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We have steered clear of stereotypes: Milind Soman on playing a eunuch in Paurashpur

Actor Milind Soman talks about playing a eunuch in the web series Paurashpur and his 90s projects.

Written by Sampada Sharma | New Delhi | December 29, 2020 5:10:23 pm
milind soman paurashpurMilind Soman plays Boris in ALTBalaji-ZEE5's fantasy period drama Paurashpur.

Actor Milind Soman has taken up yet another challenge, and this time it isn’t about completing a marathon or getting the title of Iron Man. Milind has instead taken up the challenge of playing the eunuch Boris in ALTBalaji and ZEE5’s Paurushpur.

In this exclusive conversation with indianexpress.com, Milind talks about the world of Paurushpur and the nuances of playing a eunuch.

Here are excerpts from the conversation:

As soon as the first look of your character was unveiled, there was an instant buzz about it. Were you expecting this kind of reaction?

I never expect anything, but I was happy with the reaction. When the trailer came out, the response was very good. People were like ‘you look amazing’ and ‘it looks so interesting’. I think that was nice.

Tell us more about the world of Paurashpur and the character you play in the show.

This is the first medieval fantasy in the Indian OTT space. The look, the styling, the lighting, the costumes – it’s really fresh for this space.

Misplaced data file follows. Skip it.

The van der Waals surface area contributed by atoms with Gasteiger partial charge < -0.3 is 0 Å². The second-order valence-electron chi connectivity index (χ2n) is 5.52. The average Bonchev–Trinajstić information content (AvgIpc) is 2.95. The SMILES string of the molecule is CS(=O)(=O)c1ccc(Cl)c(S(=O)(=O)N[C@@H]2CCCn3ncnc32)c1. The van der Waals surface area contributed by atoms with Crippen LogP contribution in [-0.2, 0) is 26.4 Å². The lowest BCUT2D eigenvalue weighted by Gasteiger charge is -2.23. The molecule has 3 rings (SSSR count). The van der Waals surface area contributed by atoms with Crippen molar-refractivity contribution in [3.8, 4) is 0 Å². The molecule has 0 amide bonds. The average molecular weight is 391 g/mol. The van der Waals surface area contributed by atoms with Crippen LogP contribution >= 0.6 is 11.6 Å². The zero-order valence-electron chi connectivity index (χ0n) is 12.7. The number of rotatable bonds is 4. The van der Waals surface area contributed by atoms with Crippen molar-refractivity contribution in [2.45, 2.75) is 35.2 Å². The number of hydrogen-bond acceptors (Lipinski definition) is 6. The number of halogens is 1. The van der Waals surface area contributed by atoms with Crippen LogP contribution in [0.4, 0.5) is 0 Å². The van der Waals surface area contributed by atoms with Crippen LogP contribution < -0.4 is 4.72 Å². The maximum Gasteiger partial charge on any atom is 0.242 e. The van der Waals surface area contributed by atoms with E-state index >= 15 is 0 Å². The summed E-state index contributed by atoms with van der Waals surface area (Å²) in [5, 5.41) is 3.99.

Paurashpur is set in a world some 300-400 years ago. It is ruled by a king who is quite mean. In this world, women are not treated well, very much like our society today.

I play Boris in Paurashpur. Being a eunuch, he has been discriminated against all his life. He has been trying to find the respect he thinks he deserves as a human being. And I think that because he has been discriminated against, he realises other forms of discrimination. He sees that women are treated in a certain way, which is not on par with men, and so, he also fights for women.

The representation of eunuchs in Indian cinema or television hasn’t always been very kind. What kind of responsibility does this kind of role put on you?

There is a certain kind of stereotyping in terms of the look, the clothes, the expressions, the mannerisms, the language, and the voice. I mean all of it has become almost caricaturish. I’m not saying all the representations, but definitely most of them. So the first thing we wanted to do was really steer clear of stereotypes.

I see Boris as a whimsical person. He dresses the way he wants, but we wanted to showcase the human aspect very strongly. So, we kind of did away with all of the mannerisms, all the loud expressions. He behaves as any normal person would behave.

The 90s generation still can’t get over your Made in India and Captain Vyom days. Why do you think that era has such a strong recall value?

I always wanted to do stuff that I haven’t done before, and most of the stuff I did then was being done for the first time in India. “Made in India” was the first music video that created a huge buzz. And after that A Mouthful of Sky, which was the first English serial ever made here. Then, Captain Vyom was the first science fiction show.

I have just chosen projects that were new for me and coincidentally it was new for everyone. A lot of the things I did have not been repeated. Kids who have grown up in the 90s never had that same experience, so they still remember it.

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